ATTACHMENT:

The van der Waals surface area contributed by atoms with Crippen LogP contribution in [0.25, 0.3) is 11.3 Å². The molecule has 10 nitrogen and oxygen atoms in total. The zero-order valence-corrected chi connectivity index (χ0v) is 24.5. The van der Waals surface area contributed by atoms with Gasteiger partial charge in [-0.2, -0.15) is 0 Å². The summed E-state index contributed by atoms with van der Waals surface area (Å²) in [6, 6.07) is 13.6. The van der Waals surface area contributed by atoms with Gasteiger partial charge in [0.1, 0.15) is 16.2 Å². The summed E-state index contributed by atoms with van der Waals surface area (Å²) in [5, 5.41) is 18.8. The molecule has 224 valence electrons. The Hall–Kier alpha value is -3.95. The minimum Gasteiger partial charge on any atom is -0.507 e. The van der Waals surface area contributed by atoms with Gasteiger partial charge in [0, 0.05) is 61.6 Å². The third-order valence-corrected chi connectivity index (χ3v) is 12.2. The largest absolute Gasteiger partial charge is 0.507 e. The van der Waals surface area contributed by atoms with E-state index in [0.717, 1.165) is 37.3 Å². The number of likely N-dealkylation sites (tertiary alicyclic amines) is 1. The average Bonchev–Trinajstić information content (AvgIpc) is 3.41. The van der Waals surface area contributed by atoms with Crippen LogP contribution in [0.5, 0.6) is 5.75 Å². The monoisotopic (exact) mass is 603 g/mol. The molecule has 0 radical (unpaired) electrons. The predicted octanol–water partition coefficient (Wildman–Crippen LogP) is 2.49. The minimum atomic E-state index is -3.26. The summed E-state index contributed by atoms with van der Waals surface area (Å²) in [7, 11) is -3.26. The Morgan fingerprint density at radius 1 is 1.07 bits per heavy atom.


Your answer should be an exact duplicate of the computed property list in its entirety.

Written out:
The van der Waals surface area contributed by atoms with Crippen LogP contribution in [0.25, 0.3) is 11.3 Å². The molecule has 10 nitrogen and oxygen atoms in total. The zero-order valence-corrected chi connectivity index (χ0v) is 24.5. The van der Waals surface area contributed by atoms with Gasteiger partial charge in [-0.2, -0.15) is 0 Å². The summed E-state index contributed by atoms with van der Waals surface area (Å²) in [6, 6.07) is 13.6. The van der Waals surface area contributed by atoms with Gasteiger partial charge in [0.1, 0.15) is 16.2 Å². The summed E-state index contributed by atoms with van der Waals surface area (Å²) in [5, 5.41) is 18.8. The molecule has 224 valence electrons. The Hall–Kier alpha value is -3.95. The minimum Gasteiger partial charge on any atom is -0.507 e. The van der Waals surface area contributed by atoms with Gasteiger partial charge in [0, 0.05) is 61.6 Å². The third-order valence-corrected chi connectivity index (χ3v) is 12.2. The largest absolute Gasteiger partial charge is 0.507 e. The van der Waals surface area contributed by atoms with E-state index in [0.717, 1.165) is 37.3 Å². The number of likely N-dealkylation sites (tertiary alicyclic amines) is 1. The average Bonchev–Trinajstić information content (AvgIpc) is 3.41. The van der Waals surface area contributed by atoms with Crippen LogP contribution in [0.5, 0.6) is 5.75 Å². The monoisotopic (exact) mass is 603 g/mol. The molecule has 0 radical (unpaired) electrons. The predicted octanol–water partition coefficient (Wildman–Crippen LogP) is 2.49. The minimum atomic E-state index is -3.26. The summed E-state index contributed by atoms with van der Waals surface area (Å²) in [7, 11) is -3.26. The Morgan fingerprint density at radius 1 is 1.07 bits per heavy atom.